While some may argue that such escape or emergency stipulations are necessary for any unforeseen problems that may arise or as a means of garnering the broadest support across both party and ideological lines, such stipulations would also have the adverse effect of making it constitutional to do the very opposite of what the amendment is intended to do. Is this not the problem we already face with our Constitution and its various amendments? If Congress does not already abide by the present Constitution and amendments, why would we expect them to start doing so with the addition of a new amendment such as the balanced budget amendment?
Under Senator Lee and Congressman Loudermilk’s BBA proposal, and other similar ones, it would be constitutional to not balance the budget if certain conditions are met — conditions which could easily be satisfied in order to not only ensure the continuity of big government but even to justify it as being in accordance with the Constitution. In other words, the BBA makes an unbalanced budget constitutional.
We know that an Article V convention would not be made up of solely fiscal conservative delegates. There may be some, but there would also many delegates from progressive states or even conservative-leaning states who would be progressives, liberals, and moderates. In order to widen support for a BBA from such groups, the BBA would likely be watered down with even further loopholes such as the following amendments that Democratic lawmakers in Congress have added to BBAs proposed in the past.
The following information (from an article by Ernest Istook, a Distinguished Fellow at the Heritage Foundation) is a sampling of such proposals offered on the floors of both the House or Senate during the 1995–1997 considerations for a BBA:
Representative Robert Wise (D–WV) offered a multifaceted substitute that would have provided for separate federal capital and operating budgets; would have required that only the operating budget be balanced; would have exempted Social Security from balanced budget calculations; and would have permitted Congress to waive the balanced budget provisions in times of war, military conflict, or recession.
Senator Richard Durbin (D–IL) tried to insert the following language into the BBA: “The provisions of this article may be waived for any fiscal year in which there is an economic recession or serious economic emergency in the United States as declared by a joint resolution, adopted by a majority of the whole number of each House, which becomes law.”
Senator Barbara Boxer (D–CA) proposed, “The provisions of this article may be waived for any fiscal year in which there is a declaration made by the President (and a designation by the Congress) that a major disaster or emergency exists, adopted by a majority vote in each House of those present and voting.”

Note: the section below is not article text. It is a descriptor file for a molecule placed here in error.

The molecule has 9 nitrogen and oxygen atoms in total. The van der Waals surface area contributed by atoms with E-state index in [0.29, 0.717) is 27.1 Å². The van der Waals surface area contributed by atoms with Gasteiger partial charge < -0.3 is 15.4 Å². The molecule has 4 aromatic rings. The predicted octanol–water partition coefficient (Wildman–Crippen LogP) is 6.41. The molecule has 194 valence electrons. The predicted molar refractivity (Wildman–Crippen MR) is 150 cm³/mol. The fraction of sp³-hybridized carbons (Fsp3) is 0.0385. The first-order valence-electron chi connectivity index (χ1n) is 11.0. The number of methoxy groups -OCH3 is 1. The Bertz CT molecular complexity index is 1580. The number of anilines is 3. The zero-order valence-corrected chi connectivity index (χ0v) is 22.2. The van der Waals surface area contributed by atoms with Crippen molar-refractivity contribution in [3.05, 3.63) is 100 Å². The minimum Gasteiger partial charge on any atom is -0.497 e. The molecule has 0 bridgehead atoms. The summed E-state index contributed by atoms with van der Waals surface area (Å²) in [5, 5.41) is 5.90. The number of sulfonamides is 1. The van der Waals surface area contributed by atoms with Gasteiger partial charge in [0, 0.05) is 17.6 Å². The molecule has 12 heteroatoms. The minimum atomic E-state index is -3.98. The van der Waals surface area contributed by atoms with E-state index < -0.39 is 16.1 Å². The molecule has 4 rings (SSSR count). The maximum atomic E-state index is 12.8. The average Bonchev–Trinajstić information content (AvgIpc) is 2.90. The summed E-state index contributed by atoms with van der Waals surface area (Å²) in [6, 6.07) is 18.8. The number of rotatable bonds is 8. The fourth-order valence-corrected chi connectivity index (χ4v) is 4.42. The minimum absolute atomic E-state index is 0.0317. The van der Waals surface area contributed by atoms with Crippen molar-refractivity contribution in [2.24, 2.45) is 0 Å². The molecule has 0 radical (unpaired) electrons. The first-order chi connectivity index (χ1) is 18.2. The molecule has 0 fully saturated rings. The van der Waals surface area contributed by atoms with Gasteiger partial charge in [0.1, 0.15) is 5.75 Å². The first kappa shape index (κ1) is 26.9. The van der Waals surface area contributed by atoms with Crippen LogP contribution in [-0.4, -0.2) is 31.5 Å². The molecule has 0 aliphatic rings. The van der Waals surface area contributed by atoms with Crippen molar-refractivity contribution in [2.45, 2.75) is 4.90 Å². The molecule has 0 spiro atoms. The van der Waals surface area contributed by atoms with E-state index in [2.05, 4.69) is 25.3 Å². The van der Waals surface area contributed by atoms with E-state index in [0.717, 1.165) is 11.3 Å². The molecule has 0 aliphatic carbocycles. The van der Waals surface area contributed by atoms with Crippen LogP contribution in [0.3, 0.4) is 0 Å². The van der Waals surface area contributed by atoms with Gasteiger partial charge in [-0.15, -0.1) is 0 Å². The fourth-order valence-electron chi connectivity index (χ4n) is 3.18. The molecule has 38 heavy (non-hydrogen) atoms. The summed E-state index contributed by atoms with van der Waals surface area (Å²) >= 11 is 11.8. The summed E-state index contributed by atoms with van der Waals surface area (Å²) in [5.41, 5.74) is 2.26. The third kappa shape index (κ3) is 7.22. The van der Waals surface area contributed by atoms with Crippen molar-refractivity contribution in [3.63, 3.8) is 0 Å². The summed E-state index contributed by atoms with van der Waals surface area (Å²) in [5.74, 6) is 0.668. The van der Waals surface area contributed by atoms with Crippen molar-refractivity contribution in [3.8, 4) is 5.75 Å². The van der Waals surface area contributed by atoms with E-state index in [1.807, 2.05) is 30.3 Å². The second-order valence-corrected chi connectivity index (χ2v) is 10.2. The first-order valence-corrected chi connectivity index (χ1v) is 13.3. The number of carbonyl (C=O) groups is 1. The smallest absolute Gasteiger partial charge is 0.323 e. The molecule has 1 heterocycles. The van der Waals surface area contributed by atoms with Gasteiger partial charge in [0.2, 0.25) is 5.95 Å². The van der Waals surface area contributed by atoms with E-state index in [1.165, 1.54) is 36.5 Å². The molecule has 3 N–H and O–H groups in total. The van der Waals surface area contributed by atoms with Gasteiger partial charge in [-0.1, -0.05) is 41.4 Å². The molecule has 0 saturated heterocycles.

Representative Major Owens (D–NY) wanted “to allow a majority of Congress to waive the balanced budget provisions contained in the joint resolution in any fiscal year that the national unemployment rate exceeds 4 percent.”
Representative John Conyers (D–MI) wanted to require a detailed plan of spending cuts before balance could be required, proposing “to exempt Social Security from balanced budget calculations; and provide that before the constitutional amendment could take effect, Congress would be required to pass legislation showing what the budget will be for the fiscal years 1996 through 2002, containing aggregate levels of new budget authority, outlays, reserves, and the deficit and surplus, as well as new budget authority and outlays on an account-by-account basis.”
Representative David Bonior (D–MI) tried not only to exempt Social Security from the calculations, but also to require only a simple constitutional majority vote (218 in the House, 51 in the Senate) to allow deficit spending.
With amendments such as these, exempting Social Security or not having to balance the budget during a time of military conflict or economic recession, the budget will never truly be balanced and it would be constitutional.
Rather than promoting a BBA, The John Birch Society, which has opposed both an Article V convention and BBA since the early-mid 1980s, firmly believes that state legislators and the voters at large should instead urge Congress to get their house in order by abiding by the Constitution, only spending on that which is solely authorized by Article I, Section 8 and adding sunset provisions to all entitlement programs to gradually phase them out all together. Only then, by returning to constitutional spending, might the budget not only truly be balanced but it could see a surplus as billions of taxpayer dollars would no longer be wasted on unconstitutional programs, legislation, and their costly regulations.
No actual BBA with a realistic chance of working should include any of the aforementioned escape or emergency clauses, but no proposed BBA with any real desire of attaining the widest appeal would come without them. It would behoove state legislators to oppose all such BBA Article V convention applications that potentially jeopardize the whole Constitution, opening it to a possible total rewrite, for the mere sake of proposing one amendment that will more than likely be diluted, not work after its ratified, and even make it constitutional to not balance the budget.
The Constitution should not be put at risk through an unprecedented and unpredictable convention to propose what would likely and ultimately be an Unbalanced Budget Amendment.